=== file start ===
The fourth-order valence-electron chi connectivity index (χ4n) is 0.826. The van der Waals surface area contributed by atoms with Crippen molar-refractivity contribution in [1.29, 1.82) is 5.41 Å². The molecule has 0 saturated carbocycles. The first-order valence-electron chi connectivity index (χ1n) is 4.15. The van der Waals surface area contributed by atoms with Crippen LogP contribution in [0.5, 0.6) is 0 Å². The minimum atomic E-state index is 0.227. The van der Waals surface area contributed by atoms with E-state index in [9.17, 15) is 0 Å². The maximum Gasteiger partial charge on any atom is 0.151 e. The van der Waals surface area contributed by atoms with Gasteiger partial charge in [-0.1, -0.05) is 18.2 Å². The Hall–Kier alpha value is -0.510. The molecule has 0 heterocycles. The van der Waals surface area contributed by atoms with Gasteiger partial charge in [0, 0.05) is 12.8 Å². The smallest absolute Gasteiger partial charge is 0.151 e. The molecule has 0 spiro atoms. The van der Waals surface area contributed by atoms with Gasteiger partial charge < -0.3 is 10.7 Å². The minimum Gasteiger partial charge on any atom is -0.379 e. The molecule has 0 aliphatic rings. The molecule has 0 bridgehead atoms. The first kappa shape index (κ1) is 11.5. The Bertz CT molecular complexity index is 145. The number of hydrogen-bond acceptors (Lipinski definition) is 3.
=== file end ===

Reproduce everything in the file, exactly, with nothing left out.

The fourth-order valence-electron chi connectivity index (χ4n) is 0.826. The van der Waals surface area contributed by atoms with Crippen molar-refractivity contribution in [1.29, 1.82) is 5.41 Å². The molecule has 0 saturated carbocycles. The first-order valence-electron chi connectivity index (χ1n) is 4.15. The van der Waals surface area contributed by atoms with Crippen LogP contribution in [0.5, 0.6) is 0 Å². The minimum atomic E-state index is 0.227. The van der Waals surface area contributed by atoms with E-state index in [9.17, 15) is 0 Å². The maximum Gasteiger partial charge on any atom is 0.151 e. The van der Waals surface area contributed by atoms with Gasteiger partial charge in [-0.1, -0.05) is 18.2 Å². The Hall–Kier alpha value is -0.510. The molecule has 0 heterocycles. The van der Waals surface area contributed by atoms with Gasteiger partial charge in [0, 0.05) is 12.8 Å². The smallest absolute Gasteiger partial charge is 0.151 e. The molecule has 0 spiro atoms. The van der Waals surface area contributed by atoms with Gasteiger partial charge < -0.3 is 10.7 Å². The minimum Gasteiger partial charge on any atom is -0.379 e. The molecule has 0 aliphatic rings. The molecule has 0 bridgehead atoms. The first kappa shape index (κ1) is 11.5. The Bertz CT molecular complexity index is 145. The number of hydrogen-bond acceptors (Lipinski definition) is 3.